Food Safety

Each day the Health Department's Food Safety Program works to promote public health, prevent foodborne diseases ad plan with food facility operators to create sanitary environments. Learn about what went into keeping food safe in 2022.

The Food Safety Program inspects food operations in Allegheny County that make, distribute, or sell food products. These food operations are called “food facilities.”

Required inspections are done by Environmental Health Specialists, or Food Inspectors. Our inspectors visit food facilities without warning and check whether the food facility is following Allegheny County's Food Safety Rules and Regulations (Article III).

Inspections are done twice a year, every year, or every other year depending on what types of food a facility prepares and what their past inspection history has shown. A food facility that serves a wide range of foods or uses complex methods to prepare foods might be inspected more often than a food facility with a smaller menu or that only serves commercially-packaged foods. A food facility whose history shows a pattern of high or medium risk violations may be inspected more often than a food facility whose inspection history shows fewer concerns.

Inspections are meant to find conditions that may put people’s health in danger. These conditions are cited as violations, and the food facility is required to fix the problems listed on the report. There are three different types of violations: high, medium, and low-risk violations.

Types of Violations

High-Risk violations are dangers (hazards) that may lead directly to food-borne illness or injury, and where there is no other way to guard against the risk. These hazards must be fixed immediately; or the inspector and person-in-charge at the food facility must find a way to make a short-term change until a long-term, more permanent solution is completed. A follow-up inspection, or reinspection, may be required. Some examples of high-risk violations are:

  • Holding food at the wrong temperature (e.g. not keeping foods cold enough)
  • Poor food worker hygiene (e.g. the cook does not wash his or her hands)
  • Improper cooking practices (e.g. the food is not being cooked to adequate temperatures)

Medium-Risk violations are dangers (hazards) that may add to the risk of food-borne illness or injury. When corrected, these conditions help reduce or stop high-risk hazards. Medium risk hazards may need to be fixed during the inspection or require a follow-up inspection. Some examples are:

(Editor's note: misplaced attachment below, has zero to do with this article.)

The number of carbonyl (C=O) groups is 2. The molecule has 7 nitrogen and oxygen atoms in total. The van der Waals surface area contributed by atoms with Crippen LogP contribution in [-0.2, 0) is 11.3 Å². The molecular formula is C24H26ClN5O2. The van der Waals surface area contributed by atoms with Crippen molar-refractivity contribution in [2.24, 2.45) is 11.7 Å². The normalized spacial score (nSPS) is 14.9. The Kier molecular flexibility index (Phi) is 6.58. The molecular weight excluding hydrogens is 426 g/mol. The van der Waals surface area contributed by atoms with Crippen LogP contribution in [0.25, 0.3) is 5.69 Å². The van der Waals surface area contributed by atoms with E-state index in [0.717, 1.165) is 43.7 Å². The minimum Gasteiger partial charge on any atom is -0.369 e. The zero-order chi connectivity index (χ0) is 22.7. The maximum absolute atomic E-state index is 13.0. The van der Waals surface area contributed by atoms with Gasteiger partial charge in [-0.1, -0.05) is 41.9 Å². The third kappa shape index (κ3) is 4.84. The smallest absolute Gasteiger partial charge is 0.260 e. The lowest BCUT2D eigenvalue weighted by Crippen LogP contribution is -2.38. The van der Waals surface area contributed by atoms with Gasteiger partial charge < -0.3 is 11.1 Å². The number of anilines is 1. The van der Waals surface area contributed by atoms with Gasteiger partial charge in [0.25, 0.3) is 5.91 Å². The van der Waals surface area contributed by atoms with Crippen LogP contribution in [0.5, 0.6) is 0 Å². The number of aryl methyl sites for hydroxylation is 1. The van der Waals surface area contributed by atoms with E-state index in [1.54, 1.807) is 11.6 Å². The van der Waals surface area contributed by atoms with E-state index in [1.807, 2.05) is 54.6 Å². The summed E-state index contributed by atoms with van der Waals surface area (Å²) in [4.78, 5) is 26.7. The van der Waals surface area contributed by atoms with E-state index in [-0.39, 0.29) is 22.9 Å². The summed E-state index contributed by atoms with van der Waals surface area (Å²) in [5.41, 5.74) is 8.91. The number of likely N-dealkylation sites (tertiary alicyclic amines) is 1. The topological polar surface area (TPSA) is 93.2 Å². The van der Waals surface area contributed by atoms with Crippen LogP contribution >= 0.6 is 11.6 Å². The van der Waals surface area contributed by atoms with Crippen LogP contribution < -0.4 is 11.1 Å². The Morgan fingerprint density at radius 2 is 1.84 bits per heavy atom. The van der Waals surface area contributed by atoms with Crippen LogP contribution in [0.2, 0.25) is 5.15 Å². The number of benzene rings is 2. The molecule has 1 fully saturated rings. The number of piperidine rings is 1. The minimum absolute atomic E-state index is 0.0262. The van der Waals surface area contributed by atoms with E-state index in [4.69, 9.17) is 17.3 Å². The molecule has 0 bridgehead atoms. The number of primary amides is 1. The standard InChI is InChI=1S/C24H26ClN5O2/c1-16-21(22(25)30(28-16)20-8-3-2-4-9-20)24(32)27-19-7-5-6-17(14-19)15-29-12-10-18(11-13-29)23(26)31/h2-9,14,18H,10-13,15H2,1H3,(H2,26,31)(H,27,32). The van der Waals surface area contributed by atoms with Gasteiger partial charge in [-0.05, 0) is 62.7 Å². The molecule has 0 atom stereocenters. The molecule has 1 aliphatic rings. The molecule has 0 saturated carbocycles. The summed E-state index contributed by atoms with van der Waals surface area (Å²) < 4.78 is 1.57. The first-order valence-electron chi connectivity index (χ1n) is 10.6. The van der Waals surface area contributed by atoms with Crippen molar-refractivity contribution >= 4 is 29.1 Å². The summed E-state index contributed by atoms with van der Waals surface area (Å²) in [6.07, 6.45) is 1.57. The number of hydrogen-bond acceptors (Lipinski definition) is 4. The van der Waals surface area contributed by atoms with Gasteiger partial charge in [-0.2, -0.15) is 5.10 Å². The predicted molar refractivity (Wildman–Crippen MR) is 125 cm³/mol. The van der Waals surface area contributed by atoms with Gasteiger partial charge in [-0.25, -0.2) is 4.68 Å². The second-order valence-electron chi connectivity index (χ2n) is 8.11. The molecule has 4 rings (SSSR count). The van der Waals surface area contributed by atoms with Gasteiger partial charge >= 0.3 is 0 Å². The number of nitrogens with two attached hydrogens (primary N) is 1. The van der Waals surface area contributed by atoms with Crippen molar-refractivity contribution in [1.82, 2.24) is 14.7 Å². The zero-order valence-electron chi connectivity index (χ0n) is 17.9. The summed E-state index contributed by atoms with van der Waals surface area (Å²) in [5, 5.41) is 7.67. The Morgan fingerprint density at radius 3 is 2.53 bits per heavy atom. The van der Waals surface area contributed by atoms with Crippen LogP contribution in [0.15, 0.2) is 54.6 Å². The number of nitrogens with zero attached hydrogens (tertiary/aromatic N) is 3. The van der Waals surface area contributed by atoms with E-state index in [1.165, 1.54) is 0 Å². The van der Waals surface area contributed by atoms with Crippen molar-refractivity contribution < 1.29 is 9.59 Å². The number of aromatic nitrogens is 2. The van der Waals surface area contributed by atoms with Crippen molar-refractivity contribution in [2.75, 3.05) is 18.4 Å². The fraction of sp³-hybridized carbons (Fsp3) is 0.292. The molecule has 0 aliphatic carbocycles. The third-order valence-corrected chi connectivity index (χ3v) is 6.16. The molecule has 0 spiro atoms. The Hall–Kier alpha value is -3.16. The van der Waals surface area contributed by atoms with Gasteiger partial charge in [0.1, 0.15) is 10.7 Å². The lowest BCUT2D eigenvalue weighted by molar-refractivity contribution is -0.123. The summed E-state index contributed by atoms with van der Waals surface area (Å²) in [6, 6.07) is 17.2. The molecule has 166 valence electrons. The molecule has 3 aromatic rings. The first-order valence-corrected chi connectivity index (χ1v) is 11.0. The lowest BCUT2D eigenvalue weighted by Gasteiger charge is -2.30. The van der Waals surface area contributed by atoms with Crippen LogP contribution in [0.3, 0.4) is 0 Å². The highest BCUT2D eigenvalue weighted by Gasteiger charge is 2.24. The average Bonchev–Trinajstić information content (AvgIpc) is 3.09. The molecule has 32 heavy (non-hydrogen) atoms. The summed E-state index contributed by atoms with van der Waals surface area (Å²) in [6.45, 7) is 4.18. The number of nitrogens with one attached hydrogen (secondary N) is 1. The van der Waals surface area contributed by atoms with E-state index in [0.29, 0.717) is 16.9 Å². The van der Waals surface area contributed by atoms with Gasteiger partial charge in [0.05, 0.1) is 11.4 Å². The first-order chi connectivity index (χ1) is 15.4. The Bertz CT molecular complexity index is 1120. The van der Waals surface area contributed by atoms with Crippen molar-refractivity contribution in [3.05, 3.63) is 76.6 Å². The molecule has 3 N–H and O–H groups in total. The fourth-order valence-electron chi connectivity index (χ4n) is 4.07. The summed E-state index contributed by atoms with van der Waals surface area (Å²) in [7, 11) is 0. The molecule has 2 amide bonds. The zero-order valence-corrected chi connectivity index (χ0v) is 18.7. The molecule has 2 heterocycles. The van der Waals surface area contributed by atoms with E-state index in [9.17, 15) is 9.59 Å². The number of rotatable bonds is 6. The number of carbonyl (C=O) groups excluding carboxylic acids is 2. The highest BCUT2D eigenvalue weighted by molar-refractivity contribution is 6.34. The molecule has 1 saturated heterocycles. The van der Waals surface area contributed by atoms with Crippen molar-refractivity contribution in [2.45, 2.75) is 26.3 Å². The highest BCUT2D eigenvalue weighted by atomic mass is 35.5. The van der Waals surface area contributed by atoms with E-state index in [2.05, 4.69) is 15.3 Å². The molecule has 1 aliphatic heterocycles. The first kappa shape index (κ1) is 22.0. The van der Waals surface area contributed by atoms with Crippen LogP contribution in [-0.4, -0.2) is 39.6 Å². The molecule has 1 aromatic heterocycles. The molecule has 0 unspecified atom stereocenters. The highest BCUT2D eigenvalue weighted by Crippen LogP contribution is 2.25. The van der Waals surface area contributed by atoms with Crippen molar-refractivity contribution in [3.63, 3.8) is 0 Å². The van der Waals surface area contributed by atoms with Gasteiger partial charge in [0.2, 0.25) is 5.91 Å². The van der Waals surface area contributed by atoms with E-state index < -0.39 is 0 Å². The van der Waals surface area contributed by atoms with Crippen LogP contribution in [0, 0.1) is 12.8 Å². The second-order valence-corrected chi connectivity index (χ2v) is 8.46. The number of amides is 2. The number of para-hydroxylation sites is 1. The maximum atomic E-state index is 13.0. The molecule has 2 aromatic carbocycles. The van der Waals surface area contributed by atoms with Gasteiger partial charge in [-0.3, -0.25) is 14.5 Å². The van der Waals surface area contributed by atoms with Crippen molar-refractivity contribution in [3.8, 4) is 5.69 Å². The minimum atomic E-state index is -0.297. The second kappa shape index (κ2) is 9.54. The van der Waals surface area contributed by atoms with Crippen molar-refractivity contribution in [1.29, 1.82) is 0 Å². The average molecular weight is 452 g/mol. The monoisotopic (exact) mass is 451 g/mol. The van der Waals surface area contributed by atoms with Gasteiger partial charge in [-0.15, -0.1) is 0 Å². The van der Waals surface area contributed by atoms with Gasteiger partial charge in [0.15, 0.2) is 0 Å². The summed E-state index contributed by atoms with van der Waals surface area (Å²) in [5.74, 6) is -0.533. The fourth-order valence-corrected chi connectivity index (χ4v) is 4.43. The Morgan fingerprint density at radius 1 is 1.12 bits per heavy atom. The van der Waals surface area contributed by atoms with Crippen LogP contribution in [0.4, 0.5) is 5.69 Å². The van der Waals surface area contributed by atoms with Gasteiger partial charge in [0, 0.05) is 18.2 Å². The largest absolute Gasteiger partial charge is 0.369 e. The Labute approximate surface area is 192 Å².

• Inadequate hand washing facilities (e.g. the hand sinks do not have soap)
  • Lack of a food probe thermometer (e.g. no means of monitoring food temperatures)
  • Lack of a Certified Food Protection Manager (e.g. no one at the facility being certified as having knowledge of safe food handling practices)

Low-Risk violations may not directly cause food-borne illness but controlling these violations helps create safe conditions and prevent high and medium risk violations from happening. Low risk violations relate to general sanitation, food safety systems, sanitation standard operating procedures (SSOPs), building structures, equipment design, general maintenance, or administrative requirements. These violations may not require immediate correction but may require a follow-up inspection. Some examples are:

  • Broken and cracked floors (may provide insects a place to live)
  • Failure to clean and maintain ventilation hood systems (may lead to an increased fire risk)
  • Poor lighting (employees may not be able to see enough to make sure the facility has been cleaned correctly)

If a food facility does not fix violations, the Food Safety Program may seek administrative intervention or enforcement, such as alerts, closures, or civil penalties (fines), depending on how severe the conditions are and how long the food facility has allowed the unsafe conditions to happen.

The Food Safety Program provides each permitted food facility in Allegheny County with a placard at the food facility entrance. This placard, which must be displayed, lets consumers know what the current inspection status of that food facility is.

Green Placard: Inspected and Permitted

A green “Inspected & Permitted” placard signifies that a food facility has met the minimum food safety standards.

Green Inspected & Permitted placard

Yellow Placard: Consumer Alert

A yellow “Consumer Alert” placard signifies that food facility is out of compliance with minimum food safety standards and the conditions may pose a risk to public health.

Yellow Consumer Alert placard

Red Placard: Closed

A red “Closed” placard signifies that a food facility has been ordered to close and is not permitted to serve food to the public.

Red Closed placard

It's important to remember that while the observations made during the inspection are a good approximation of a facility's overall sanitary condition, they are unique to the day. Inspections essentially act like a "snapshot", giving a small piece of the overall picture of a facility's operation.

If you have concerns about something you see or experience while dining out, please use our online complaint form to let us know.